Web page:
This dataset contains logged and manual observations of groundwater levels for piezometers at the Centre for Ecology & Hydrology (CEH) River Lambourn Observatory wetlands at Boxford, Berkshire, for the period February 1 2012 to January 16 2015 (01/02/2012 to 16/01/2015). The CEH River Lambourn Observatory located in Berkshire, UK (51.445o N 1.384o W) comprises c. 10 ha of riparian wetland which is bordered to the east by a 600 m stretch of the River Lambourn. The subsurface architecture comprises bedrock Chalk, overlain by gravels and then peat. Also presented are datums and ground levels for each piezometer, with data available for groundwater levels in peat, gravels and chalk. Groundwater heads were routinely checked at all piezometers by manually dipping observed water levels. At selected piezometers groundwater heads were monitored every 15 minutes using pressure transducers. Piezometers were not anchored to bedrock, though piezometer datum movement due to peat compressibility with saturation was discounted after comparisons of level surveys.
Publication date: 2016-10-19
An existing gridded piezometer array originally installed by CEH in February 2012 was numbered 1-15. Supplemental piezometers to the same design specification were added in May 2013 to target observed temperature anomalies (locations 16-21). All locations comprise separate peat (P) and gravel (G) piezometers, with the exception of location 8 where the peat was too thin to complete an installation. Gravel piezometers were screened approximately 2.5-3.5 m below ground level (bgl) while peat piezometers were screened across the entire peat thickness. Peat piezometers in the pre-existing array were installed with the slotted screen extending above ground level, while bentonite was used to seal new piezometers with closed screens above ground level. Chalk (C) boreholes are also located at sites 3, 22 and 23; these were screened at 9.5-10.0, 8.0-9.0 and 5.0-6.0 m bgl, respectively.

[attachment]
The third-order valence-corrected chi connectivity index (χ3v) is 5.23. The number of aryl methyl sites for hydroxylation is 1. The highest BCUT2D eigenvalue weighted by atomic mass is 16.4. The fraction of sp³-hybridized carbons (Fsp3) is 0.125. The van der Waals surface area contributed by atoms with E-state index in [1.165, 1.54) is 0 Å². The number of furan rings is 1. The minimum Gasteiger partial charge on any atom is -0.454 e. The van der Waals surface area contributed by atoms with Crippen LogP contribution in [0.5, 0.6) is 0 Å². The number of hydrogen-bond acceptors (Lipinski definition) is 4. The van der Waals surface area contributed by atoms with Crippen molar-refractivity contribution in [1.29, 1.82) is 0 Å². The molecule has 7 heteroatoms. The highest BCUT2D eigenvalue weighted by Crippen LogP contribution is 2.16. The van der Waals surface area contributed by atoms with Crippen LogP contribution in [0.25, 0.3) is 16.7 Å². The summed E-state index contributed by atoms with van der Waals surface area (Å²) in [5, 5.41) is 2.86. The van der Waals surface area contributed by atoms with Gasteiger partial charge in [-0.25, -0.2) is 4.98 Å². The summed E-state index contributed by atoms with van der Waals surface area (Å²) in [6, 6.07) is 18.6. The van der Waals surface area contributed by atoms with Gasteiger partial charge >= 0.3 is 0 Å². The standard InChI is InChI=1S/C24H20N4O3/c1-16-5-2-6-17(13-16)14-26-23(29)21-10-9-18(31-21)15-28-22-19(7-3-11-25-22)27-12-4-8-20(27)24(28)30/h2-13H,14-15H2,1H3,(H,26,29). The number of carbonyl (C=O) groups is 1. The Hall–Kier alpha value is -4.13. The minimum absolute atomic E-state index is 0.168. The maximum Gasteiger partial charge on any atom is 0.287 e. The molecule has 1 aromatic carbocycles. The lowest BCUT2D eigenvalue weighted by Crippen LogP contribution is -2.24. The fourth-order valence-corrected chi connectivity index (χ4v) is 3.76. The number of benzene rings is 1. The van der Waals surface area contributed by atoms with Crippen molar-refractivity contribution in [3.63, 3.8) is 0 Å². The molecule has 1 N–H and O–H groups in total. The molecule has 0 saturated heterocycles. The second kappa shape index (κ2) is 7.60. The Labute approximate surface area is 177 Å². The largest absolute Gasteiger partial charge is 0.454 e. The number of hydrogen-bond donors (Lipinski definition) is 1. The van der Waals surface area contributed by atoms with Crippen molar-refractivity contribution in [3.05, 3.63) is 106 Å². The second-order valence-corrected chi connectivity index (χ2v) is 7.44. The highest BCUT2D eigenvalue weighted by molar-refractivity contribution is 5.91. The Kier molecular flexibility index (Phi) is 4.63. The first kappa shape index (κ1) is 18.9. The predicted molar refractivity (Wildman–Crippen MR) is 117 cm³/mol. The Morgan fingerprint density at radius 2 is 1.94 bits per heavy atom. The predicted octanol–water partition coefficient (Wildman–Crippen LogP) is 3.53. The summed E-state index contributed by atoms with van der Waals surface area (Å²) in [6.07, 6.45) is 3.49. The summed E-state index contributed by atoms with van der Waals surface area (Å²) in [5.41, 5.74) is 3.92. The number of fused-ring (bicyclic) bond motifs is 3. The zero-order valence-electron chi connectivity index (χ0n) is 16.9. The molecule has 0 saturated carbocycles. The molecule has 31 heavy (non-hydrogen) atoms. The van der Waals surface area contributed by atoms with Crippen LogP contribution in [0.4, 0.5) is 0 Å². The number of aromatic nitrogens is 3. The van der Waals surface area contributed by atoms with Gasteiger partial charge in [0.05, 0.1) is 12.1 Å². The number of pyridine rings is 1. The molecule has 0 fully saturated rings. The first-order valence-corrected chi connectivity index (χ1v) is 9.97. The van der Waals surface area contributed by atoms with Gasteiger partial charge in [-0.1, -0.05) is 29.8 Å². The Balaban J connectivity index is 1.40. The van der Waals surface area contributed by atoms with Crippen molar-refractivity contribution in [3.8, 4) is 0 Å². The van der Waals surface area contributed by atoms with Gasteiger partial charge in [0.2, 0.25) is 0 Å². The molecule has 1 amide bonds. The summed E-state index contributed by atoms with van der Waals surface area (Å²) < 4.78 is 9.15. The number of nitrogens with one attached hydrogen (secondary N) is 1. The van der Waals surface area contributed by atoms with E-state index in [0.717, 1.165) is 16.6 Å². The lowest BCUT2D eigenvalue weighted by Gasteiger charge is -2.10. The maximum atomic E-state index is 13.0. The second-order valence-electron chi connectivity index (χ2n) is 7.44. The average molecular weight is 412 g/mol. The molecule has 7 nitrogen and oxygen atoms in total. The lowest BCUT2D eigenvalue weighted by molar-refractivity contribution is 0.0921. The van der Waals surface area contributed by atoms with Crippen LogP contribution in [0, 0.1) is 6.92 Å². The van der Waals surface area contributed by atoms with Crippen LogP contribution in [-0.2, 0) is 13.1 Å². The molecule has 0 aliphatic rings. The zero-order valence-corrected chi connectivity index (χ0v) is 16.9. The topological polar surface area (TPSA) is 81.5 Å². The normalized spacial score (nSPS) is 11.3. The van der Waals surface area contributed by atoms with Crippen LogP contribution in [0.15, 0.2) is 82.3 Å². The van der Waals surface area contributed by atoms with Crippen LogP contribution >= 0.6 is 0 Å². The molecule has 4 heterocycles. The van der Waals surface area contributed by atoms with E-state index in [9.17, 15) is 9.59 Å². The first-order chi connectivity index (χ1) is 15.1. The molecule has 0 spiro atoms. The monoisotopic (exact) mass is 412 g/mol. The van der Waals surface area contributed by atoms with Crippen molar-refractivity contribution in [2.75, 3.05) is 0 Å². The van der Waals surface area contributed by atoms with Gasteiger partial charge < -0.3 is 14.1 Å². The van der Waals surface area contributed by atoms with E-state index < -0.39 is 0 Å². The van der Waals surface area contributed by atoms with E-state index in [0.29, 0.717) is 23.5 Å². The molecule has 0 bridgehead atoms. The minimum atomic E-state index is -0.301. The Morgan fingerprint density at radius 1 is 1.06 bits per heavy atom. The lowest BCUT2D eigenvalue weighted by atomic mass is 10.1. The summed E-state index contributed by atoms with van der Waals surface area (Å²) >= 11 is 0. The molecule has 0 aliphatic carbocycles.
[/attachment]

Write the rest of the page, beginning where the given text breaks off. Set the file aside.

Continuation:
At selected piezometers groundwater heads were monitored every 15 minutes using either In-Situ Level Troll 500sTM or SWS DiversTM installed to a consistent depth of 3 m bgl in gravel piezometers and to the base of the peat in peat piezometers. Groundwater heads were routinely checked at all piezometers by manually dipping observed water levels to quality control logged data susceptible to drift.
Piezometers were not anchored to bedrock, with the possible consequence that datums for water levels, taken at the top of piezometers, could move with the expansion and contraction of the peat due to saturation. Though it has been suggested that shallow (<0.5 m) peat generally possesses low compressibility, piezometer elevations were surveyed at periods of low (November 2013) and high (April 2014) water table level to ascertain any vertical movement. Surveys were carried out using Trimble 5600 DRTM total station and Trimble R8TM differential GPS (dGPS). Three total station setups were positioned with dGPS based on line of sight to fixed benchmark points, and to enable best coverage. Selected piezometers were included in the surveys based on line of sight to total station setups.
Results from the surveys showed differences could be grouped dependent on instrument setup. Mean differences for setups 1, 2, and 3 were 0.019, 0.000 and 0.006 m, respectively, which indicate systematic error and are likely due to inaccuracies in the Trimble R8TM GPS receiver due to obstructions, satellite geometry or atmospheric conditions. Variance around the means was not more than 0.003 m, within the accuracy for the Trimble 5600 DRTM total station. Hence, piezometer movement due to peat compressibility with saturation was discounted.